The Cyprus Government is fast running out of time in dealing with the austerity measures it must implement in order to stave off more credit agency downgrades, and the possibility of a bailout.
The predicament the Cyprus government faces, is that it is a minority government, after the minority partner left the coalition due to differences concerning the first austerity package. There were agreed proposals in the measures, whereby later the government watered these down to appease the civil servants union, who are it's main backers.
The second set of austerity measures are meant to be a sweetner for the parties to vote them through, but most agree that it will not cut the deficit enough, thereby threatening to vote against the proposals. Parliamentary voting takes place on Friday 26 August.
The second austerity package proposes €360 million spending cuts and a promise to be aggressive in it's pursuit of tax evasion, a practice which is considered fair game in Cyprus. One measured mention to combat tax evasion, is the issuance of a receipt for every transaction between parties. The personal data law will also be changed to make it easier to uncover tax evasion.
The opposition parties clearly want tougher measures, and want action now, as opposed to phasing in measures. They are clearly concerned that the credit rating agencies will not be happy with the measures proposed, and so will look to downgrade Cyprus even further. Cyprus will find it much more difficult to raise funds due to the hike in rates it will have to pay following a downgrade, plus the threat of a bailout looms overhead.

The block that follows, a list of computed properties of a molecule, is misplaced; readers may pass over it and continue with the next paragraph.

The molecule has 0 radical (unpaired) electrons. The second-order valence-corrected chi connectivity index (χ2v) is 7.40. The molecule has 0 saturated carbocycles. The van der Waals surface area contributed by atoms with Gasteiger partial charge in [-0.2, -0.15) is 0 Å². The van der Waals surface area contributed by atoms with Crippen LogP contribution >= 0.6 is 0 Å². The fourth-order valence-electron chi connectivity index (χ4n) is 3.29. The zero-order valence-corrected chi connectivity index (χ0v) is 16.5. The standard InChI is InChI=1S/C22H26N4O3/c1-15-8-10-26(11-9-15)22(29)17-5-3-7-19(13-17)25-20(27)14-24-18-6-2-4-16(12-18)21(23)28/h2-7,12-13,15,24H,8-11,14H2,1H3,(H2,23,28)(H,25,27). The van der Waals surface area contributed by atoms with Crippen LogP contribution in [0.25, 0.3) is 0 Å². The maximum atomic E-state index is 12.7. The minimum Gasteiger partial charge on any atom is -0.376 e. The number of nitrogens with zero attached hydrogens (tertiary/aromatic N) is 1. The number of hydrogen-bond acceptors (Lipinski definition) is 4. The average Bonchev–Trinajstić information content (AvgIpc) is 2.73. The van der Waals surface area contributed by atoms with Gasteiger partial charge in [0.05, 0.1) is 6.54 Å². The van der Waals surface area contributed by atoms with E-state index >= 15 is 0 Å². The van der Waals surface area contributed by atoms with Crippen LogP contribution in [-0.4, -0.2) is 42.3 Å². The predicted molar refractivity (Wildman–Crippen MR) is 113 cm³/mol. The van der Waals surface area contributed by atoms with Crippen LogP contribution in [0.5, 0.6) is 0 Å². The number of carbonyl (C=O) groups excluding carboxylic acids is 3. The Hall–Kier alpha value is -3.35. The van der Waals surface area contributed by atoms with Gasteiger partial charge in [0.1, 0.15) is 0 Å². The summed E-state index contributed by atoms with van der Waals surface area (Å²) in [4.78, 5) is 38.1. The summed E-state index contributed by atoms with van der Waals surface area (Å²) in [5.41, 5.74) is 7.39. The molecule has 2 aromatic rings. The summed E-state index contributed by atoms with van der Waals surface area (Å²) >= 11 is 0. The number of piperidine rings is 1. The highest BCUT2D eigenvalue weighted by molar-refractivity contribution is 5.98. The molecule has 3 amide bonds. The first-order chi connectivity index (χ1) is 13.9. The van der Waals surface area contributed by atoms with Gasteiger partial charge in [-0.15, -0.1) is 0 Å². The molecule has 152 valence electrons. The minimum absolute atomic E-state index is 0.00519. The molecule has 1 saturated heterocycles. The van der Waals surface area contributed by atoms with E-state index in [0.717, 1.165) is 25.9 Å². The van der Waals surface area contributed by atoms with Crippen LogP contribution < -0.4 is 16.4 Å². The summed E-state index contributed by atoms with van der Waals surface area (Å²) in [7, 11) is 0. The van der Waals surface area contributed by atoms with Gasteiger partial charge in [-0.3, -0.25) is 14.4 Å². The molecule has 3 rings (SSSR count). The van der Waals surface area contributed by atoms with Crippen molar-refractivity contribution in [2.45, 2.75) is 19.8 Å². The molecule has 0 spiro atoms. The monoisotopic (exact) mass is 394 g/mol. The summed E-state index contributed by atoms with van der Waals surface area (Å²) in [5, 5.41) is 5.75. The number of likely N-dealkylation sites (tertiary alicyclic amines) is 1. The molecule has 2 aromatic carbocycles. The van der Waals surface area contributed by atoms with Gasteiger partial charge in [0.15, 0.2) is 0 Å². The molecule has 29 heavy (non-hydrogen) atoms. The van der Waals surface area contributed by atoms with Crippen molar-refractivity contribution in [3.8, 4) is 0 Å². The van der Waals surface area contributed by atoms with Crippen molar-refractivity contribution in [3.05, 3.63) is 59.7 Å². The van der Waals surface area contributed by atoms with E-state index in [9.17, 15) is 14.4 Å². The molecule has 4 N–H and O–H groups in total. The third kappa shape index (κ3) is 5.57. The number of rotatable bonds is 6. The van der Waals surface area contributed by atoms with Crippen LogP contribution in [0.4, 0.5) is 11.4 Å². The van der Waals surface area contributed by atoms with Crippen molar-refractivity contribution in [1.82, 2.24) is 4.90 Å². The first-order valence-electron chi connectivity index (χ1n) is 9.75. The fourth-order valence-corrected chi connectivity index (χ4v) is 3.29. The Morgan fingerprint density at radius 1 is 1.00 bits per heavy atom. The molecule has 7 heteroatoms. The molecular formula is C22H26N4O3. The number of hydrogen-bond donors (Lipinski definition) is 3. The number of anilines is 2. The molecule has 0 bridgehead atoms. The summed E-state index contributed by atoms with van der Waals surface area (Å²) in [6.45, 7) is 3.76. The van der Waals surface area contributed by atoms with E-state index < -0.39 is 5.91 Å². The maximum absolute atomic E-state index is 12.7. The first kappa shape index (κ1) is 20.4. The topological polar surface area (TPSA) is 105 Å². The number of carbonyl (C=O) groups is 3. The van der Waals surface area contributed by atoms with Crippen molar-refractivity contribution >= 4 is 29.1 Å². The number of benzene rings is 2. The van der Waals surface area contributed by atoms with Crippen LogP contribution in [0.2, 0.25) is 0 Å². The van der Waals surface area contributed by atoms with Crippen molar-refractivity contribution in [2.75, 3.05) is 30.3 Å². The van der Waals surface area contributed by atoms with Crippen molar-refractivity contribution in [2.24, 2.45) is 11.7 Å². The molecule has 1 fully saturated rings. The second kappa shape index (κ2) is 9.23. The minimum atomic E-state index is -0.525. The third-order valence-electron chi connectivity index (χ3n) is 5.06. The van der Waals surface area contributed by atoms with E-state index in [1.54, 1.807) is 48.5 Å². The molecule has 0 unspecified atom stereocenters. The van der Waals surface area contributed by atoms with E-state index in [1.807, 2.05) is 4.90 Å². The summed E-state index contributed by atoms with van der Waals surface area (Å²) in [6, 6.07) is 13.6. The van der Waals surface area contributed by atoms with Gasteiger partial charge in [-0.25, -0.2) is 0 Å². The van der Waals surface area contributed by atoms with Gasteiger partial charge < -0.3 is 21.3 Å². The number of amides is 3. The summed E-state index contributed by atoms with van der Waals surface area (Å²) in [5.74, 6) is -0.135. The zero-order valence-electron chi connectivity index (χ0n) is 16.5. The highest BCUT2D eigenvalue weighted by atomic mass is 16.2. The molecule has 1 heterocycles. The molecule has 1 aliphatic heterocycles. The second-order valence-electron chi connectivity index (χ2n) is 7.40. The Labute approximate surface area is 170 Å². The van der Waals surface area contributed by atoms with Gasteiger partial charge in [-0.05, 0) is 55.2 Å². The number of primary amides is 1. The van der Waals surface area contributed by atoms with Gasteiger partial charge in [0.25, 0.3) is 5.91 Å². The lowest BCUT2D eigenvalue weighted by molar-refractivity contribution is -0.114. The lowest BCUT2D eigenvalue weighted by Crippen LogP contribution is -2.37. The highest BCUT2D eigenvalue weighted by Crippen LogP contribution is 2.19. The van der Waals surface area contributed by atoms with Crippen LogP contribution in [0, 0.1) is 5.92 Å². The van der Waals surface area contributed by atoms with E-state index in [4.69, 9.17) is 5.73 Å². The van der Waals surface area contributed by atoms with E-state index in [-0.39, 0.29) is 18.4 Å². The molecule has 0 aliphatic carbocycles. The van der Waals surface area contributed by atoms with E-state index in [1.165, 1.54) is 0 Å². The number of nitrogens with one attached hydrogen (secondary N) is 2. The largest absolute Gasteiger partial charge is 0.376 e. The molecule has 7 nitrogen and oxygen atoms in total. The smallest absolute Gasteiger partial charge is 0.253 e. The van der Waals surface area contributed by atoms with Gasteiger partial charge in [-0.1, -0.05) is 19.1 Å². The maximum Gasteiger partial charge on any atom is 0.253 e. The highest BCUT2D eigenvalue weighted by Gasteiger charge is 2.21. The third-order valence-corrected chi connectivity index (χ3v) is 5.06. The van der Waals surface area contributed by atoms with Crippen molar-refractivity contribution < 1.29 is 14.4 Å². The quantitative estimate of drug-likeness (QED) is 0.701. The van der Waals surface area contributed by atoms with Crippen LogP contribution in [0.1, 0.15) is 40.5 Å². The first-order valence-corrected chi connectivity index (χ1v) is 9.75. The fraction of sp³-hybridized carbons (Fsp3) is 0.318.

The opposition parties have made it clear that cutting the the amount of civil servants on the government payroll is a priority, along with their generous pension and other perks. The main supporters of AKEL, the party in government is made up of civil servants and the party needs their support. The civil servants voted recently to strike if proposals agreed recently between the government and their union were altered in any way.
These threats are already making the credit rating agencies nervous, followed by the concerns over Greece, where Cyprus has invested considerably. There clearly needs to be a strong message sent out to the financial markets, to limit any further damage to the economy.